An integrated approach to designing homes that effectively turns them into mini power stations could cut household fuel bills by more than 60%, according to a report.
Independent energy consultant Andris Bankovskis looked at work carried out by academics at the University of Swansea’s Specific Innovation and Knowledge Centre to develop an energy positive classroom on campus.
The classroom, which was opened last year, has an integrated solar roof, battery storage and solar-heat collection on the south-facing walls.
The system used to build the classroom has generated more energy than it has consumed since it was switched on.
The active classroom concept has now been taken one step further for the Active Homes Neath social housing project, which has been developed by the Pobl Group, one of the largest housing associations in Wales.
The association’s development director (west), Jonathan Hughes, said the plan is to build 16 new homes for rent, using this ‘buildings as power stations’ approach on the site of the former residential care home, near Neath town centre.
Mr Hughes said energy generation will be embedded ‘within the fabric of the homes’.
He added the homes will look like ‘any other house we would build’, but will also include solar roofs, shared battery storage and systems to capture and recycle waste heat.
Like the active classroom model, water heating will come from a solar heat collector on the south facing walls of the houses.
‘It’s a very self-sufficient model,’ said Mr Hughes. ‘The house is generating electricity. It’s also using that energy and uploading any surplus into the battery pack.
‘If we can tackle one of the biggest bills that comes in through the letterbox, this will go a long way to alleviate fuel poverty.’
Construction work is expected to start in spring 2018, with residents scheduled to move in the following year. Mr Hughes said although the Neath project is just a pilot scheme, there is potential for the model to be rolled out in future developments.
‘It’s all part of that package of measures to increase the supply of affordable of housing in Wales.
‘What we see in Wales and elsewhere is while we have achieved success in providing new homes through tried and tested construction methods, in order to address the desperate housing need, we need a step change to provide the quality and the quantity of homes that are needed by people. This technology will take it to another level.’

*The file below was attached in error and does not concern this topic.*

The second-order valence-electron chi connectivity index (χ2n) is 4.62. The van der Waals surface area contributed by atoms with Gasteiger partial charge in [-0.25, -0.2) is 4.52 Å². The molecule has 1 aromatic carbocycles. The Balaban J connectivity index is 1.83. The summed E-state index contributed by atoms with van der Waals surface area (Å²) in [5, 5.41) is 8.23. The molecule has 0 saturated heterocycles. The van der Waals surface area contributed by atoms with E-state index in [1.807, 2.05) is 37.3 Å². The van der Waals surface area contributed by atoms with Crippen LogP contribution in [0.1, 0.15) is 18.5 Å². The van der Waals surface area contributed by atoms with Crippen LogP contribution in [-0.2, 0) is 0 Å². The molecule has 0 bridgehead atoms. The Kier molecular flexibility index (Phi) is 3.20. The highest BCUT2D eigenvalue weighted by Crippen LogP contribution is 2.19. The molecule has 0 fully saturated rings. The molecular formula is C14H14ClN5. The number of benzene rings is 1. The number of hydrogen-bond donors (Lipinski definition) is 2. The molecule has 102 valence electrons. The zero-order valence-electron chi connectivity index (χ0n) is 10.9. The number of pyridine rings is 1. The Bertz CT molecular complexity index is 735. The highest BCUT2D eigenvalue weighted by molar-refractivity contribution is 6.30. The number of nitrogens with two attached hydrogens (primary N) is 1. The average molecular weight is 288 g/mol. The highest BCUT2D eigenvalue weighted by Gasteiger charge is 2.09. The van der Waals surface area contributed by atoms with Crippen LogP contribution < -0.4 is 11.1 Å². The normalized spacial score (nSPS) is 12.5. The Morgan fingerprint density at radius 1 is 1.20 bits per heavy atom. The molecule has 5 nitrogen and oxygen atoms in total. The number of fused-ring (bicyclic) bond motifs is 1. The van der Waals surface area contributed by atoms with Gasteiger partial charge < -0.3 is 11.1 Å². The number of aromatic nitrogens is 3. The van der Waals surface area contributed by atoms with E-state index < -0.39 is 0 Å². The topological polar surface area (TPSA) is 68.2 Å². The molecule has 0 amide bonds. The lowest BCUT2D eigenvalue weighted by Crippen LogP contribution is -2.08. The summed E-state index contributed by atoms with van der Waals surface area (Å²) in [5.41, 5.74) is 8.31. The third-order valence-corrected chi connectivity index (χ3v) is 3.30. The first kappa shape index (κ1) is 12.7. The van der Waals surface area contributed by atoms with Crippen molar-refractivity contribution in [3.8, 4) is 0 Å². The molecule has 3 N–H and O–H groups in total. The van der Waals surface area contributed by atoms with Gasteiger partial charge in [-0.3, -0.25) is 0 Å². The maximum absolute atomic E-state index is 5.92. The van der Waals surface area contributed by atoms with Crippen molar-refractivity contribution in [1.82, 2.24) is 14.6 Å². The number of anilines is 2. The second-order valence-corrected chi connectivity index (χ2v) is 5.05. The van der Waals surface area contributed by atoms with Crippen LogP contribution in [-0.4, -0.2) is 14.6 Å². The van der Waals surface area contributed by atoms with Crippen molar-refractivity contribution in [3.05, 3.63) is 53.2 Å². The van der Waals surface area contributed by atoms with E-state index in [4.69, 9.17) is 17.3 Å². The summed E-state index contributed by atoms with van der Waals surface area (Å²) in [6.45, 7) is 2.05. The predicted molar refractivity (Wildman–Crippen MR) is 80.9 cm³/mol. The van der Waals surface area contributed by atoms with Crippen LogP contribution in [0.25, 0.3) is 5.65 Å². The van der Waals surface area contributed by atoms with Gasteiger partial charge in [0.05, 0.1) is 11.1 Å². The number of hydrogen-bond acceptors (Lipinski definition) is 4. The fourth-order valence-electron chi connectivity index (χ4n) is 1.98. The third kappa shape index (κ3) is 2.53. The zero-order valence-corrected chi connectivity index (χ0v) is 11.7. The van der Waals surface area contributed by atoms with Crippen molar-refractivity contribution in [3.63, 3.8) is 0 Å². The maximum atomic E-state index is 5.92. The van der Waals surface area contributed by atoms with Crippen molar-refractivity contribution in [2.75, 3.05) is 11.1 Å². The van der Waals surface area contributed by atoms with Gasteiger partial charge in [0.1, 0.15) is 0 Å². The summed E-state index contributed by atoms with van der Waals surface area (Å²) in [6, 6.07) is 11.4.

Integrated design, lower bills
The chief executive of the Specific Innovation and Knowledge Centre in Swansea, Kevin Bygate, said that if a million homes were built in the UK using this model it could save three gigawatts of electricity capacity on the national grid, the equivalent of a large power station.
Mr Bygate said that the integrated building designs would also cut average fuel bills by £600 a year. ‘Active Homes Neath has been designed under a standard design-and-build contract, which means it can be replicated at scale.
‘These are unashamedly normal homes for everyday use and have been designed using commercially available materials. They are not one-offs, which cannot be replicated,’ he said.
‘The technologies are all there because they make long-term economic sense, not just because we want to stick solar PV on.
‘If you look at the roof of the active classroom and the one which will be used for Active Homes Neath, it’s a metal standing photovoltaic roof. The cells are encapsulated into the roof, which is built by roofers in the normal way.
‘Our philosophy is to integrate these systems into the parent materials, so you are getting the installation part for free.’
‘Regional economic clusters’
Mr Bygate added the housing association and social landlord sectors are being ‘proactive’ about smart energy systems, like this, and the benefits they can bring.
‘The technology exists to do this now. What we now need is the collective will of government, industry and consumers to make this happen at scale.
‘There’s a strong regional theme to this,’ added Mr Bygate. ‘People need to see these systems in their own communities, whether that’s in Northern Ireland or Scotland. I would like to see them in key regional economic clusters around the country.’
Nina Skorupska, chief executive of the Renewable Energy Association, described said the Active Homes Neath project as a ‘good example of the bold innovation and big-thinking taking place’ in the renewable energy sector.
‘Together, these technologies create significant opportunities to speedily address pressures on both our housing and energy systems in one go,’ she added.